Q&A: Weatherbox's Brian Warren On If He is Hard to Work With and Whether He's Pretentious For Claiming Kurt Vonnegut As A Musical Influence

Categories: Interviews
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Weatherbox
Although Brian Warren got his band's name from a song by Mission of Burma, the surging punk-metal of Weatherbox has little in common with those legendary noise rockers from Boston.

Hailing from San Diego, Weatherbox is basically Warren and whatever collection of side players he chooses to work with. And, due to various legal and personnel hassles, only two full-lengths have been released over the band's five-year history. Speaking from the tour van while making his way across Alabama, Warren took some time to discuss a variety of issues affecting his band, which will play City Tavern this evening.

Does naming your band after a Mission of Burma song give you instant indie street cred?
Not really. People don't really know. I guess if people know the reference, then we get the credit. I was a big fan of Mission of Burma in high school, but picking the name was a pretty random thing. They are not one of my favorite bands, but I like them.




You've spoken before about the influences on your music of writers such as Kurt Vonnegut and Thomas Pynchon. Will some people find that pretentious?
The quote that is out there is pretty pretentious. I don't know what I was thinking when I said it. I didn't mean that those writers influenced me more than certain musicians. That's just not true. Sometimes in interviews, I just kick something out of my head that's not really accurate. Yes, it is kind of pretentious.

What was the confusion that resulted in your newest CD Cosmic Drama being delayed?
There were a lot of different things that happened, but basically the engineer, who was my good friend, we talked about him getting paid half at front and half when it was finished. Then the label really didn't come through in various ways. I also had a hard time getting the mixes from the engineer because he thought we were going to fuck him over. The record got screwed and I had to go back into the studio and do everything myself. It was a mess of a situation that ended OK.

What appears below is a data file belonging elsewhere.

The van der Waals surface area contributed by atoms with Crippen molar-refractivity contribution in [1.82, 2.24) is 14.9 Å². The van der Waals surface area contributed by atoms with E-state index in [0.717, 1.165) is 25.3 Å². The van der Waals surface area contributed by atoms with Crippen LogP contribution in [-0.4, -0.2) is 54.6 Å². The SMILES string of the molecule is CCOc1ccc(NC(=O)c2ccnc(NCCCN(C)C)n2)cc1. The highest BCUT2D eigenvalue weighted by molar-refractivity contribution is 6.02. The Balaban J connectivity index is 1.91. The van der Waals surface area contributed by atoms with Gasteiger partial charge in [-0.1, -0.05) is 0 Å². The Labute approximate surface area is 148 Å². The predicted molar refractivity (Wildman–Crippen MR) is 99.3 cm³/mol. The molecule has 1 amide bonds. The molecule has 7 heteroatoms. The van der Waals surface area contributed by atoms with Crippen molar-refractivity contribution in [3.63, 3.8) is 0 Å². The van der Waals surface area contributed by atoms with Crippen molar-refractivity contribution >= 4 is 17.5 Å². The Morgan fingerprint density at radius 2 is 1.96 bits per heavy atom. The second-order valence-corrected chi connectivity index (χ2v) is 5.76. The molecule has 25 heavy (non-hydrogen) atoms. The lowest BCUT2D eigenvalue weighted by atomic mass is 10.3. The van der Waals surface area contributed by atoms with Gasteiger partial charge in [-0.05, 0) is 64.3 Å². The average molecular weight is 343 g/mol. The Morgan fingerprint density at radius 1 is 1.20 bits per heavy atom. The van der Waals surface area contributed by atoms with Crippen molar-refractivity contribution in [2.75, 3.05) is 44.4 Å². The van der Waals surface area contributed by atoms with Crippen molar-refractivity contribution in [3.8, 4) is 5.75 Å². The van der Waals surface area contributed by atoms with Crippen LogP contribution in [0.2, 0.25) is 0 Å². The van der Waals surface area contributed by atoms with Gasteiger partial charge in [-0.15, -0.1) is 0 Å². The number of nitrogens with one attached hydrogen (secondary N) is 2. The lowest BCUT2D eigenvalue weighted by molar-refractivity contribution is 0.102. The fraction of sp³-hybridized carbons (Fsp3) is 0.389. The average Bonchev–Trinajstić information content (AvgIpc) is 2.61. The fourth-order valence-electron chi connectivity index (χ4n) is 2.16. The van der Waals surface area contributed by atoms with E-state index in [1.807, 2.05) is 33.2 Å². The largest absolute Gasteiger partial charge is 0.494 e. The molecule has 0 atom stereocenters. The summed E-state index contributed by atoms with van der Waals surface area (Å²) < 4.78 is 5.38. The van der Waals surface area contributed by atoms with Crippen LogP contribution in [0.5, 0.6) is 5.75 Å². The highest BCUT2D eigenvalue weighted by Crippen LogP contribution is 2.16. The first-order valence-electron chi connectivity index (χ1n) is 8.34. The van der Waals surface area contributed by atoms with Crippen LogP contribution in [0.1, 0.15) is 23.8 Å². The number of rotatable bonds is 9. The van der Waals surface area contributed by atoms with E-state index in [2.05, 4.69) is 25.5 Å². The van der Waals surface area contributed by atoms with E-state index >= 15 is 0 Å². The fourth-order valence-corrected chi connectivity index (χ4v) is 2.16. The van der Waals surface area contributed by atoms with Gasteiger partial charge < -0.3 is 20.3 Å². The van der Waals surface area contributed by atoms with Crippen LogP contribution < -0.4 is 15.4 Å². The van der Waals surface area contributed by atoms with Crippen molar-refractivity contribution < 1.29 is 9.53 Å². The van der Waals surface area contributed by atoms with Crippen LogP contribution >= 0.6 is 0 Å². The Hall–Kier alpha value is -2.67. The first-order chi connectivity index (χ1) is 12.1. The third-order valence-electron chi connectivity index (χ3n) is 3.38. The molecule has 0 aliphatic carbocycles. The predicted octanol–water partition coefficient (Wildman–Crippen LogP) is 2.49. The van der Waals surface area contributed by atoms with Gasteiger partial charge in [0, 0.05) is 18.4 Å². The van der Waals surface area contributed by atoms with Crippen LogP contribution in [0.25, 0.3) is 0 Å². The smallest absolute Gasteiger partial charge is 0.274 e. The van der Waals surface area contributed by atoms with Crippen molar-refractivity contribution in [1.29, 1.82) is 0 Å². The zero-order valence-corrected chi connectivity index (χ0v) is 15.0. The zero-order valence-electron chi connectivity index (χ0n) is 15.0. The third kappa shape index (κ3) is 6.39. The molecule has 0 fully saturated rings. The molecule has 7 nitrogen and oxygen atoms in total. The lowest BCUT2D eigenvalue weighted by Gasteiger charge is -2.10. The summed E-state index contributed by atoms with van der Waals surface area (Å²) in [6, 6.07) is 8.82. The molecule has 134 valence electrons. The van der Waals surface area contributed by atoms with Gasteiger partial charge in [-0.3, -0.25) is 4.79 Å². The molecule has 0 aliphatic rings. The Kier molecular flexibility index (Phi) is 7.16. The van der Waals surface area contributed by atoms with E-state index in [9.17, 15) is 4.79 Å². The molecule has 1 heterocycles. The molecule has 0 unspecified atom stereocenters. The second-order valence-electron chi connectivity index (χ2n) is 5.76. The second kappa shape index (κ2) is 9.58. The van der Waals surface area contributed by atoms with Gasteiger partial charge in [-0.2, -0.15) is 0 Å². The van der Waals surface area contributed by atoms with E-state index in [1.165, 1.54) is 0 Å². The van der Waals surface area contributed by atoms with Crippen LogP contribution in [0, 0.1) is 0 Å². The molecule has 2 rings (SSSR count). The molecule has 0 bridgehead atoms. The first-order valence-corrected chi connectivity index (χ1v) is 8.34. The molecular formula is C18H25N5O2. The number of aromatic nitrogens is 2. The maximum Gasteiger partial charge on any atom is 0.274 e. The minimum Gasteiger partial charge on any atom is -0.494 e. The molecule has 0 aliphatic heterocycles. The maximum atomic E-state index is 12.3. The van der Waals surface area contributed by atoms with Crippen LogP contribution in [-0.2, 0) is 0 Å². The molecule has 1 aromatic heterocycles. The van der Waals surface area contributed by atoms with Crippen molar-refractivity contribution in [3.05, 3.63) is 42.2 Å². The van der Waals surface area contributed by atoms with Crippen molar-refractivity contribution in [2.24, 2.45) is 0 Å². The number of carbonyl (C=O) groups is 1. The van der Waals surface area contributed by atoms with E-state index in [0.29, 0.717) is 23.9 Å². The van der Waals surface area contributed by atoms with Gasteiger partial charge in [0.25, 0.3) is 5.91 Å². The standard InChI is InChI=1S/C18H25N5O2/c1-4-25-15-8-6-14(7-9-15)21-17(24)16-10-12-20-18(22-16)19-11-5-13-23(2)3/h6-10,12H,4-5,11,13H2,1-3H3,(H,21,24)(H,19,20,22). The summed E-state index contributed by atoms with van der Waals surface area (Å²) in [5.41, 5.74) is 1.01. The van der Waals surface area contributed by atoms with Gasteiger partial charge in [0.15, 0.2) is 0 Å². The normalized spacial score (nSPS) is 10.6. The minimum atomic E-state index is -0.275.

In the past, you've worked with a lot of musicians. Who is in the touring band this time around?
I have a guy named Drew (Bent) who's done the last couple tours on drums and a new guitarist named Andrew Lucia. I think there have been 12 or 13 members. It is an ever-changing line up.

Is that because you are difficult to work with or do you just like working with new people?
Early on, a lot of the people were about to go to college. They thought they wanted to be in a band and then decided they didn't. I don't think I am particularly hard to work with. There was a big incident at first where everybody left. I just never got that used to working with anybody else.

Does that take a toll as far as touring and recording goes?
Not really. It's pretty easy to teach everyone all of the parts.

Where do you come up with song titles like "I Haven't Kissed a Guy in Light Years" and "This Space Intentionally Left Blank"?
I think a friend of mine told me that he hadn't kissed a guy in lights years. I thought it was funny, so I used it. On the other, we had a song that we left blank, but it always came up as "Uuntitled," so this time I wanted to do the same thing, so I actually gave it a title. The song titles always come after the thing is finished.

One critic said you guys were "knotty, post-stoner guitar-rock." Is that a good description?
Yes, that's cool. That stoner part is pretty funny. We get called "dude rock" sometimes and that's pretty bad. I even think "emo" is an all right thing to be called. I like really loud, aggressive music and that's what we play. Any description that points that direction is OK by me.

Weatherbox performs tonight at City Tavern.


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